By Adam Smith on August 31st, 2012 at 3:00 pm.
Nuclear Union does look quite a bit like somebody took one slice of Fallout 3 and one slice of S.T.A.L.K.E.R., and then made an irradiated sandwich out of them. Holding the post-apocalyptic pastrami together are the binding brains of Men of War developers Best Way. Jim spoke with the team last month to find out about the switch from strategy to RPG and found that the game will have tactical combat, mutants and environmental hazards. At Gamescom I saw a trailer that includes some gameplay and you can now see that same trailer below and you won’t even have to be in a noisy hall the size of an aircraft hangar, unless that’s where you live in which case you should totally apply to be on Grand Designs.
Anomalies, mutants, that bit where emerging from a shelter causes the light of the sun to wash out the player character’s entire vision – what in this wasted world will actually be new? There’s even a system strongly resembling VATS, although fights, whether alone or with a party, will apparently rely on intelligent, tactical use of abilities, equipment and the environment.
In a brief conversation with 1C I was told that the big difference between the setting of Nuclear Union and other post-nuclear environments is the continued presence of a government and other major organisations. Rather than newly formed factions and bandit groups, this world will still have leaders, an army and, horror of horrors, perhaps even actual politicians. It makes sense that they’d survive, with their bunkers and their cockroach genes. What this means for the game and the plot isn’t entirely clear, but it could well give a different sense of scale, with a world perhaps more populated, and groups powerful and sizeable enough that they can’t be overthrown by a single Vault dweller.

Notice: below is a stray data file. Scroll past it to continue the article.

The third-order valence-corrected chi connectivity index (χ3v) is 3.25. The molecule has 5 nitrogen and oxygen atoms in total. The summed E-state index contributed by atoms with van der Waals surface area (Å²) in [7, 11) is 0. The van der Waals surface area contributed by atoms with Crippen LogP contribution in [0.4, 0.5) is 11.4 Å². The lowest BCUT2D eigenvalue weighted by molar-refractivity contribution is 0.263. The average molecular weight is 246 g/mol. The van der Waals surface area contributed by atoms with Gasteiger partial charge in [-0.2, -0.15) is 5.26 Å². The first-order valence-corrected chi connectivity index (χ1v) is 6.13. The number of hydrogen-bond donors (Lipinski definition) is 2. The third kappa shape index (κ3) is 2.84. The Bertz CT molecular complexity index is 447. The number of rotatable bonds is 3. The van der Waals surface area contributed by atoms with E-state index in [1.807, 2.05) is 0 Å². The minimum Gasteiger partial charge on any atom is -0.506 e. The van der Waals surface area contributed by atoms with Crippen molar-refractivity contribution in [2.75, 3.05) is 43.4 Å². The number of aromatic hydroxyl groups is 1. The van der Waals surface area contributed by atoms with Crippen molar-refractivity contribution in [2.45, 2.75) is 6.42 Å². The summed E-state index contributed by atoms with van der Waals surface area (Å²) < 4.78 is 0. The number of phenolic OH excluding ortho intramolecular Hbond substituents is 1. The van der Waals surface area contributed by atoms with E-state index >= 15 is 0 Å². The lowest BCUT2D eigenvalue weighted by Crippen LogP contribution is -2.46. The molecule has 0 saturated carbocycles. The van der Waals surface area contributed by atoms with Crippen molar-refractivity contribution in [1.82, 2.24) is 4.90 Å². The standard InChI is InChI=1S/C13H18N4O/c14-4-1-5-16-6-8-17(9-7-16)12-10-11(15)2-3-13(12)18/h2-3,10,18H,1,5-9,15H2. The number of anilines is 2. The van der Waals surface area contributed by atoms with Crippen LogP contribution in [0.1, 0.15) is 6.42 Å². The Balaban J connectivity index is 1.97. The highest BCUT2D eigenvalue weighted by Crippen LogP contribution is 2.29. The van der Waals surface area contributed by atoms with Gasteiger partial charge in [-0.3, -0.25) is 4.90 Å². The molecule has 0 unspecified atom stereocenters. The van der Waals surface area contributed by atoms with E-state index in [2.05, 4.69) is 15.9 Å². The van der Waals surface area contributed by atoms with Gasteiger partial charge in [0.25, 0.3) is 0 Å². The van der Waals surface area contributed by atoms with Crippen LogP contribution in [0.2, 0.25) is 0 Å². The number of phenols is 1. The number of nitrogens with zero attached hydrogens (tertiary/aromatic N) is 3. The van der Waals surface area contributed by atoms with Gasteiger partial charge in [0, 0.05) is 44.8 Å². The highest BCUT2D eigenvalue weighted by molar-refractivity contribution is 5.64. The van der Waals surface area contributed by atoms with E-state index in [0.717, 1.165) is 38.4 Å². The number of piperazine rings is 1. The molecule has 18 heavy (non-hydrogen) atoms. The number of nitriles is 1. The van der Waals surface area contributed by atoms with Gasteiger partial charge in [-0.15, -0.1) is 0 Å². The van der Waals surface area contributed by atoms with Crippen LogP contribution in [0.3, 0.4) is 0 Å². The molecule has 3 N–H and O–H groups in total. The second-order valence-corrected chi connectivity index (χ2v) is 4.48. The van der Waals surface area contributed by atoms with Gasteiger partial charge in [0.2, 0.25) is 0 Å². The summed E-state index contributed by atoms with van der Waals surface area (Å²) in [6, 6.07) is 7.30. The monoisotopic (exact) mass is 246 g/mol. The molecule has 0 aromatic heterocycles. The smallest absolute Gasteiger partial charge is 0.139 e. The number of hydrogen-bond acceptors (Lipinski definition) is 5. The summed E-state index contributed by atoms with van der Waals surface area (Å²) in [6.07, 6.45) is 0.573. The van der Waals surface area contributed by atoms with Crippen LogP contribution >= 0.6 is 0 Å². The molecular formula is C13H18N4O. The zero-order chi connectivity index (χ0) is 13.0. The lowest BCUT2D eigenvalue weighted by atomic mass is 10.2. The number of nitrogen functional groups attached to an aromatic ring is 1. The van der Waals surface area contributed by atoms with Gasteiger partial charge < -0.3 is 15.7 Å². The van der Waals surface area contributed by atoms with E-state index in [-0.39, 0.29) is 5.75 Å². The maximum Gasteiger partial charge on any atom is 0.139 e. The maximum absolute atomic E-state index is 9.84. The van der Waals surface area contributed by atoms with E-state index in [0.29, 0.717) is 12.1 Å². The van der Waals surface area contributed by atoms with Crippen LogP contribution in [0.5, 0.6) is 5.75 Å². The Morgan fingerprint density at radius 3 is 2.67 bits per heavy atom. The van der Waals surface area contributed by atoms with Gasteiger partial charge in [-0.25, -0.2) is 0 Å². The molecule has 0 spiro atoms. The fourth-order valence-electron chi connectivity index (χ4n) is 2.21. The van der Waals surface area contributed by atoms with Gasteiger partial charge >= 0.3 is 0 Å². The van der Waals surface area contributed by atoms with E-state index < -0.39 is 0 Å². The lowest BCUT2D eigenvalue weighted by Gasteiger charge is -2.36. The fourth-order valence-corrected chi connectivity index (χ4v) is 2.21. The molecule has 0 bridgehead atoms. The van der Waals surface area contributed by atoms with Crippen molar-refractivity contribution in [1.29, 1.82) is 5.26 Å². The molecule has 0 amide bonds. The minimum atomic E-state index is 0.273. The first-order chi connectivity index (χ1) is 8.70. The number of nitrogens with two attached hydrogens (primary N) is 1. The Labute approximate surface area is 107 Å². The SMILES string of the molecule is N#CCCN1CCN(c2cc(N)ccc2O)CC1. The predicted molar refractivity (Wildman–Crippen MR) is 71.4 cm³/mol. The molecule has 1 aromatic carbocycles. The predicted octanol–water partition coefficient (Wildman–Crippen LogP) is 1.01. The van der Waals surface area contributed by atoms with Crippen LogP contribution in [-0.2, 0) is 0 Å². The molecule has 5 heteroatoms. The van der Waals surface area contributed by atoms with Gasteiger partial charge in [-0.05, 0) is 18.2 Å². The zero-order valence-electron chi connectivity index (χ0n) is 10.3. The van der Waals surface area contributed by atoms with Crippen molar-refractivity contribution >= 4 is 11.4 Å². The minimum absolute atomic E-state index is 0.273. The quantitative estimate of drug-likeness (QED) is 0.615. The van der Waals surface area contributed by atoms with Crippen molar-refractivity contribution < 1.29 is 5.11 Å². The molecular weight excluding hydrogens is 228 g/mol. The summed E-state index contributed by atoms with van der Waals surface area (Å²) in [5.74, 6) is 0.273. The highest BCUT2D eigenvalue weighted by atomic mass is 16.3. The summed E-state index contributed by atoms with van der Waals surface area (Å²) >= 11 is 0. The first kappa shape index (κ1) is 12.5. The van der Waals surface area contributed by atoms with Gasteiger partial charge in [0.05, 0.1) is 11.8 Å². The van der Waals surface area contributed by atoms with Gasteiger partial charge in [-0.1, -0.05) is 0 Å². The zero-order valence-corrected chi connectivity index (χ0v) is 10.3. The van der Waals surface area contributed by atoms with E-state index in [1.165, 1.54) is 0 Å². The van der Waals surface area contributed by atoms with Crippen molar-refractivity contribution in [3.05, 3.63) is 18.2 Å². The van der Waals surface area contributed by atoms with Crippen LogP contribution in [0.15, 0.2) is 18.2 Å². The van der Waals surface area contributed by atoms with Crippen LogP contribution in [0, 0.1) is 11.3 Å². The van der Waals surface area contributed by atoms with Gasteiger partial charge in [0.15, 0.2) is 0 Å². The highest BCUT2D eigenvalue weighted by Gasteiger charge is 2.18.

Development is still at an early stage but if the world can distinguish itself, despite all of the similarities evident in the video, it may well be through the plot and the journey through the world, which will hopefully reflect Best Way’s desire to show a different side of the dust and debris.